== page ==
story · theology

The morality machine

Once, in a plausible past, a scientist built a machine. It was so powerful it could handle complex reasoning. It could calculate absolutely anything.

The scientist programmed the machine so that it could work out the optimal outcome for any decision. If she asked it whether to eat porridge or cornflakes, this contraption would measure up the nutritional value of each cereal against her personal health, exercise and needs.

It would even factor in how happy each breakfast choice could make her, short term and long-term. This machine would crunch those numbers until it spurted out the best possible result. Porridge this morning. Almond milk. No salt or sugar.

This scientist discovered she could put her instrument to use with every daily task. Before long, she had completely optimised her life. She went to sleep and woke up at exactly the right time. She did the perfect amount of exercise. She worked a job that maximised her fulfilment, income and skill set. 

She used it to work out where to do her charitable giving: finding the cause that would save the most human lives for the least amount of money. The machine told her which purchasing choices would have the least impact on the environment for the fairest price to consumer, labourer and business owner.

Such a fine apparatus! Of course, it was only a matter of time before she realised this could have implications far beyond her own life. She brought her machine to the capital city and presented it before the benevolent president.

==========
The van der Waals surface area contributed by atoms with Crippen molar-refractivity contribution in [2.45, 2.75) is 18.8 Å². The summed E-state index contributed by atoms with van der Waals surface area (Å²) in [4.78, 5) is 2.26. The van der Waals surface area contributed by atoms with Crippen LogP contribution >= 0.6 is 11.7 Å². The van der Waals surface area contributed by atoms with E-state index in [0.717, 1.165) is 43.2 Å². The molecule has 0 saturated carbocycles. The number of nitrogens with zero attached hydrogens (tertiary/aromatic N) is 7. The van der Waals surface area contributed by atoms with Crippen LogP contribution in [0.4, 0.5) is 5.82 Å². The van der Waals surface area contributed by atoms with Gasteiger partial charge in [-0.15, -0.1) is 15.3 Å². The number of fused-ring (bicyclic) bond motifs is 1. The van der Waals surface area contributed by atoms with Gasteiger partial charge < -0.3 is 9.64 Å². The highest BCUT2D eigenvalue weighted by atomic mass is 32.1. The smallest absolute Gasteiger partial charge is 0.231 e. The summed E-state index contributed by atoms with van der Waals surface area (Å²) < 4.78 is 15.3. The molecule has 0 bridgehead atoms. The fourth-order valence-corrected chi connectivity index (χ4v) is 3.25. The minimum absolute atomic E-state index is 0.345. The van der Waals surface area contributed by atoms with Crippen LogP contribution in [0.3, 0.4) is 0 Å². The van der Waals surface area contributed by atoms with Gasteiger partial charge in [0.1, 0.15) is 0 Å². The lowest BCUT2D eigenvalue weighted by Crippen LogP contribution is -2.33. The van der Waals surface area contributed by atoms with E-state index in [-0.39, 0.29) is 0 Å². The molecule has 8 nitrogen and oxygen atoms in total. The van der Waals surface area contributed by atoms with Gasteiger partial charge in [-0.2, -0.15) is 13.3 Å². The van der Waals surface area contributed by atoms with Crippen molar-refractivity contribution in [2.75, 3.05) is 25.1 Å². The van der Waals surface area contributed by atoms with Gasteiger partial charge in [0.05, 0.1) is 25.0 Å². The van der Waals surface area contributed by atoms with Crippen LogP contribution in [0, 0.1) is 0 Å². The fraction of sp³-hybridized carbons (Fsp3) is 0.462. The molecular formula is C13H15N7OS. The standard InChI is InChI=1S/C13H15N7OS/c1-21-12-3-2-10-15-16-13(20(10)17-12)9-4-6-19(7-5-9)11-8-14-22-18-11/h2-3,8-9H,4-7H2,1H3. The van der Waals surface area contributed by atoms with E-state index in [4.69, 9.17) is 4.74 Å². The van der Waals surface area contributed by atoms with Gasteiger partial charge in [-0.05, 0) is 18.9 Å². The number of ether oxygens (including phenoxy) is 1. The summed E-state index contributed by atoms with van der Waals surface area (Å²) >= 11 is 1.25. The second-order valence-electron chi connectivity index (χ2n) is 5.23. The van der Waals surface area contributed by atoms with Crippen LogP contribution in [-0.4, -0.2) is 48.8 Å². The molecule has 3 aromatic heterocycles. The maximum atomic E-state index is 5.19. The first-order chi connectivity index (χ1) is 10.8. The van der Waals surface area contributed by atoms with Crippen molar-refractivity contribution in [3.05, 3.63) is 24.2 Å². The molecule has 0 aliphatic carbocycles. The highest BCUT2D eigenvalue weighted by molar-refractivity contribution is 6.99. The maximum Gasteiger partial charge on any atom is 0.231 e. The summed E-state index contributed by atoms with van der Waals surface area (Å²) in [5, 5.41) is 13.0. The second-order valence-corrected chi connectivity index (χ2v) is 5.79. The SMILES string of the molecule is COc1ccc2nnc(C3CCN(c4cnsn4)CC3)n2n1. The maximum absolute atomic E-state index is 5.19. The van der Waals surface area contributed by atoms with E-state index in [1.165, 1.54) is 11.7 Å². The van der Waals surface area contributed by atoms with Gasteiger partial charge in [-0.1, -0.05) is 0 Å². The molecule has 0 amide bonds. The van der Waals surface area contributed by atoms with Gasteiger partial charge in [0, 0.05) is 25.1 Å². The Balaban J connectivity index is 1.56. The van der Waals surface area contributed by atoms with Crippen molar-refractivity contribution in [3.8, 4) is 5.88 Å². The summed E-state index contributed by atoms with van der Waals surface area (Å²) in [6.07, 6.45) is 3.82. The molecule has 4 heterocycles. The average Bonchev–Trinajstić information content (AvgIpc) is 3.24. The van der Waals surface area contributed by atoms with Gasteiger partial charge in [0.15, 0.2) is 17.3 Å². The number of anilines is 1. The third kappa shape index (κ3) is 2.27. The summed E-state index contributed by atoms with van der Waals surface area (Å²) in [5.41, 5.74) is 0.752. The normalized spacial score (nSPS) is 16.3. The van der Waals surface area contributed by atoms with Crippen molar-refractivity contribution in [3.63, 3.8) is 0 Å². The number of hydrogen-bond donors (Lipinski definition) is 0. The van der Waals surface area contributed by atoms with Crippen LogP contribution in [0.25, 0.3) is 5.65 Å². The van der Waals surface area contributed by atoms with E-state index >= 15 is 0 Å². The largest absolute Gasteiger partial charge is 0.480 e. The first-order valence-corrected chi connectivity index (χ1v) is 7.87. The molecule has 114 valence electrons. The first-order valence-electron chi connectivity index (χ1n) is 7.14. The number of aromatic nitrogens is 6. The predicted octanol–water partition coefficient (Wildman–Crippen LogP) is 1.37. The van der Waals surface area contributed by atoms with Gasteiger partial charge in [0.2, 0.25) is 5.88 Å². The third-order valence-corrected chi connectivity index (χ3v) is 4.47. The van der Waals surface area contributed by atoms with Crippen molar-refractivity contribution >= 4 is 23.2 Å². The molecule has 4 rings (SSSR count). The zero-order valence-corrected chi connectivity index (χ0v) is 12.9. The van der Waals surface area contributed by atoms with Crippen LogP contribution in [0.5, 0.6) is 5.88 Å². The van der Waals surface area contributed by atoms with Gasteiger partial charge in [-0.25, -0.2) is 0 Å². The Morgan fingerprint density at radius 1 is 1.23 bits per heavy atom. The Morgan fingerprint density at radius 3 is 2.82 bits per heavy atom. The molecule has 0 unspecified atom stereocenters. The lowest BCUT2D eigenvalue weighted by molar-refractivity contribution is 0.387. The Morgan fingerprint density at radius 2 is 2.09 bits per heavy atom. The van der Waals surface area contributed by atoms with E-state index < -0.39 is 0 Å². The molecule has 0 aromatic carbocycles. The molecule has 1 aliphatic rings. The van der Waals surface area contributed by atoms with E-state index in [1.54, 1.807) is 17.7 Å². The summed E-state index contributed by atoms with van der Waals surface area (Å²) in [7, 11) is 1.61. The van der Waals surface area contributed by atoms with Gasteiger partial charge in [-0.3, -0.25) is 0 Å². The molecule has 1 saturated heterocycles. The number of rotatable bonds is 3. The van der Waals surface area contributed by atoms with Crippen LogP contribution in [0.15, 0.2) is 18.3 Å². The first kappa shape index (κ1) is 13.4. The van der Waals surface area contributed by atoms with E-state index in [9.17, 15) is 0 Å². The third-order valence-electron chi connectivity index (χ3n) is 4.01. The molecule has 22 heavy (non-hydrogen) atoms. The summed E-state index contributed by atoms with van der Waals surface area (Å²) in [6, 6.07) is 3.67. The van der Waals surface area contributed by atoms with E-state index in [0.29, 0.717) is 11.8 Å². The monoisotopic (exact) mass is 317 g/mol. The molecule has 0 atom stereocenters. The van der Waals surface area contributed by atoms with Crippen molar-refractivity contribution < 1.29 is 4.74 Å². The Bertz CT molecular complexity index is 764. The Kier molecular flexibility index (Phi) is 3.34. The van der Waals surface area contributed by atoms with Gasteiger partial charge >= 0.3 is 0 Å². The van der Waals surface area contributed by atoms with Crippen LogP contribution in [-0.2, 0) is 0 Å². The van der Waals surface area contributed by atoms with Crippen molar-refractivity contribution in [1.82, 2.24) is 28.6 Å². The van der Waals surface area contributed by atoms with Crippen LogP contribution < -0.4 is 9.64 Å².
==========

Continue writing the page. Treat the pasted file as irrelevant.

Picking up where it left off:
“Ma’am,” she intoned as she bowed, “this machine will help you make the perfect decision at all times.”

“Let me try,” said the president. She lifted herself from her seat and walked over to the metal block. “For the longest time, I have wondered if I need more advisers to increase the wisdom in my country. Perhaps this machine can tell me how many more I should hire, and what sort of person I need?” 

The scientist typed in the numbers, and you have already worked out what happened next. The answer was so obvious! The machine told the president that she did not need any advisors, because all her decisions could be rationally calculated by the computer. Immediately the president dismissed all her advisors.

Now the real work could begin. The computer informed the president of all the best crops that could be grown in the best soil for the best results. It told her what land to capture and which pastures to disregard. It explained which industries would be most cost-effective. Within a matter of months, the country was transformed.